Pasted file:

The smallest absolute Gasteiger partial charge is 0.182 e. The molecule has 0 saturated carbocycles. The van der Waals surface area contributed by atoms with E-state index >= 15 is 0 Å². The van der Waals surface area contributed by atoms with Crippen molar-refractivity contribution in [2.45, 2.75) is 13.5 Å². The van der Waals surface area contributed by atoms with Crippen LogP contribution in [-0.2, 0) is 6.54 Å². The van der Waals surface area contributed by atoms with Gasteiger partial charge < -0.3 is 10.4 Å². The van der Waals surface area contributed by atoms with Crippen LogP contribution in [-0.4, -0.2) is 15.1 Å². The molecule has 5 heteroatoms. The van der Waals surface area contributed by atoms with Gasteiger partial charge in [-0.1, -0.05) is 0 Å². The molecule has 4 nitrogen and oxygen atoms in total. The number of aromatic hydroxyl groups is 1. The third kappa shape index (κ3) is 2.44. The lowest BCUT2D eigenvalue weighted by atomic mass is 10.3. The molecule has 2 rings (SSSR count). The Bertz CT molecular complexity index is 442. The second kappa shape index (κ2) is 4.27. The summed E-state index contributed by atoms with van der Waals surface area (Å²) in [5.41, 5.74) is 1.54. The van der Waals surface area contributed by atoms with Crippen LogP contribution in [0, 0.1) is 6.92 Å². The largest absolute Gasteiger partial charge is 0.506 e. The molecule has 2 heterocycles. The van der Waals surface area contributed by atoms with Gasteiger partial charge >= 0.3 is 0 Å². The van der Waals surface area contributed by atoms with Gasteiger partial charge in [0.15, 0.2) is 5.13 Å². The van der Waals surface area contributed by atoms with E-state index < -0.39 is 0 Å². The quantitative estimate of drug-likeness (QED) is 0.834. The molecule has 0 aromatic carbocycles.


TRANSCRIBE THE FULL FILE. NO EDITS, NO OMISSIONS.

The smallest absolute Gasteiger partial charge is 0.182 e. The molecule has 0 saturated carbocycles. The van der Waals surface area contributed by atoms with E-state index >= 15 is 0 Å². The van der Waals surface area contributed by atoms with Crippen molar-refractivity contribution in [2.45, 2.75) is 13.5 Å². The van der Waals surface area contributed by atoms with Crippen LogP contribution in [-0.2, 0) is 6.54 Å². The van der Waals surface area contributed by atoms with Gasteiger partial charge < -0.3 is 10.4 Å². The van der Waals surface area contributed by atoms with Crippen LogP contribution in [-0.4, -0.2) is 15.1 Å². The molecule has 5 heteroatoms. The van der Waals surface area contributed by atoms with Gasteiger partial charge in [-0.1, -0.05) is 0 Å². The molecule has 4 nitrogen and oxygen atoms in total. The number of aromatic hydroxyl groups is 1. The third kappa shape index (κ3) is 2.44. The lowest BCUT2D eigenvalue weighted by atomic mass is 10.3. The molecule has 2 rings (SSSR count). The Bertz CT molecular complexity index is 442. The second kappa shape index (κ2) is 4.27. The summed E-state index contributed by atoms with van der Waals surface area (Å²) in [5.41, 5.74) is 1.54. The van der Waals surface area contributed by atoms with Crippen LogP contribution in [0, 0.1) is 6.92 Å². The largest absolute Gasteiger partial charge is 0.506 e. The molecule has 2 heterocycles. The van der Waals surface area contributed by atoms with Gasteiger partial charge >= 0.3 is 0 Å². The van der Waals surface area contributed by atoms with Gasteiger partial charge in [0.15, 0.2) is 5.13 Å². The van der Waals surface area contributed by atoms with E-state index < -0.39 is 0 Å². The quantitative estimate of drug-likeness (QED) is 0.834. The molecule has 0 aromatic carbocycles.